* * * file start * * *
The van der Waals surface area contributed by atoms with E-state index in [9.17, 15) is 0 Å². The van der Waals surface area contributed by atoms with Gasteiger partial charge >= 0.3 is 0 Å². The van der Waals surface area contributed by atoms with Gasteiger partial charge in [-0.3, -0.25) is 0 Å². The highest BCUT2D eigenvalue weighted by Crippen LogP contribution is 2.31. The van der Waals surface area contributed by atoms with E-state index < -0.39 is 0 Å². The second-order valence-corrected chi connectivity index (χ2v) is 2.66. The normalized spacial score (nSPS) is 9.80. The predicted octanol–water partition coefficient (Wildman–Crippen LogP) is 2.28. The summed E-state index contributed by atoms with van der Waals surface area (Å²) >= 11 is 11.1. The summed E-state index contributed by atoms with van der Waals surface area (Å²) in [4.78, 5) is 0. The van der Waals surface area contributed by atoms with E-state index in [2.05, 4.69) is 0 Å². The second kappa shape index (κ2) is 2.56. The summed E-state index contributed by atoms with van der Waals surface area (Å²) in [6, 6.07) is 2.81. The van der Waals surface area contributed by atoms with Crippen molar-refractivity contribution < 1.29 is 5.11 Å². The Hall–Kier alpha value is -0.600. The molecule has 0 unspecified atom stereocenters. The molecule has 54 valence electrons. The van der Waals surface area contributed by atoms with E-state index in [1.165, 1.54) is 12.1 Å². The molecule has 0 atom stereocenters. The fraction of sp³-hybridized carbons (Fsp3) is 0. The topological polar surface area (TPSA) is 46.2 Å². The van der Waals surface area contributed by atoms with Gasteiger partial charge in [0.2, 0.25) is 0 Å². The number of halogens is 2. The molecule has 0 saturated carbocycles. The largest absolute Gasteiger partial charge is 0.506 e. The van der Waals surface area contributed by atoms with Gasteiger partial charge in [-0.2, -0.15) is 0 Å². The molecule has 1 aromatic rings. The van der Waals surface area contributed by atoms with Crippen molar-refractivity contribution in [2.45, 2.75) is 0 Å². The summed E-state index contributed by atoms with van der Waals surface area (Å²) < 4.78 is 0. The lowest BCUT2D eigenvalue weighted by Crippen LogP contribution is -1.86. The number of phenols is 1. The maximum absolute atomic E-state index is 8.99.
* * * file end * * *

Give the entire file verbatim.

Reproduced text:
The van der Waals surface area contributed by atoms with E-state index in [9.17, 15) is 0 Å². The van der Waals surface area contributed by atoms with Gasteiger partial charge >= 0.3 is 0 Å². The van der Waals surface area contributed by atoms with Gasteiger partial charge in [-0.3, -0.25) is 0 Å². The highest BCUT2D eigenvalue weighted by Crippen LogP contribution is 2.31. The van der Waals surface area contributed by atoms with E-state index < -0.39 is 0 Å². The second-order valence-corrected chi connectivity index (χ2v) is 2.66. The normalized spacial score (nSPS) is 9.80. The predicted octanol–water partition coefficient (Wildman–Crippen LogP) is 2.28. The summed E-state index contributed by atoms with van der Waals surface area (Å²) >= 11 is 11.1. The summed E-state index contributed by atoms with van der Waals surface area (Å²) in [4.78, 5) is 0. The van der Waals surface area contributed by atoms with E-state index in [2.05, 4.69) is 0 Å². The second kappa shape index (κ2) is 2.56. The summed E-state index contributed by atoms with van der Waals surface area (Å²) in [6, 6.07) is 2.81. The van der Waals surface area contributed by atoms with Crippen molar-refractivity contribution < 1.29 is 5.11 Å². The Hall–Kier alpha value is -0.600. The molecule has 0 unspecified atom stereocenters. The molecule has 54 valence electrons. The van der Waals surface area contributed by atoms with E-state index in [1.165, 1.54) is 12.1 Å². The molecule has 0 atom stereocenters. The fraction of sp³-hybridized carbons (Fsp3) is 0. The topological polar surface area (TPSA) is 46.2 Å². The van der Waals surface area contributed by atoms with Gasteiger partial charge in [0.2, 0.25) is 0 Å². The number of halogens is 2. The molecule has 0 saturated carbocycles. The largest absolute Gasteiger partial charge is 0.506 e. The van der Waals surface area contributed by atoms with Gasteiger partial charge in [-0.2, -0.15) is 0 Å². The molecule has 1 aromatic rings. The van der Waals surface area contributed by atoms with Crippen molar-refractivity contribution in [2.45, 2.75) is 0 Å². The summed E-state index contributed by atoms with van der Waals surface area (Å²) < 4.78 is 0. The lowest BCUT2D eigenvalue weighted by Crippen LogP contribution is -1.86. The number of phenols is 1. The maximum absolute atomic E-state index is 8.99.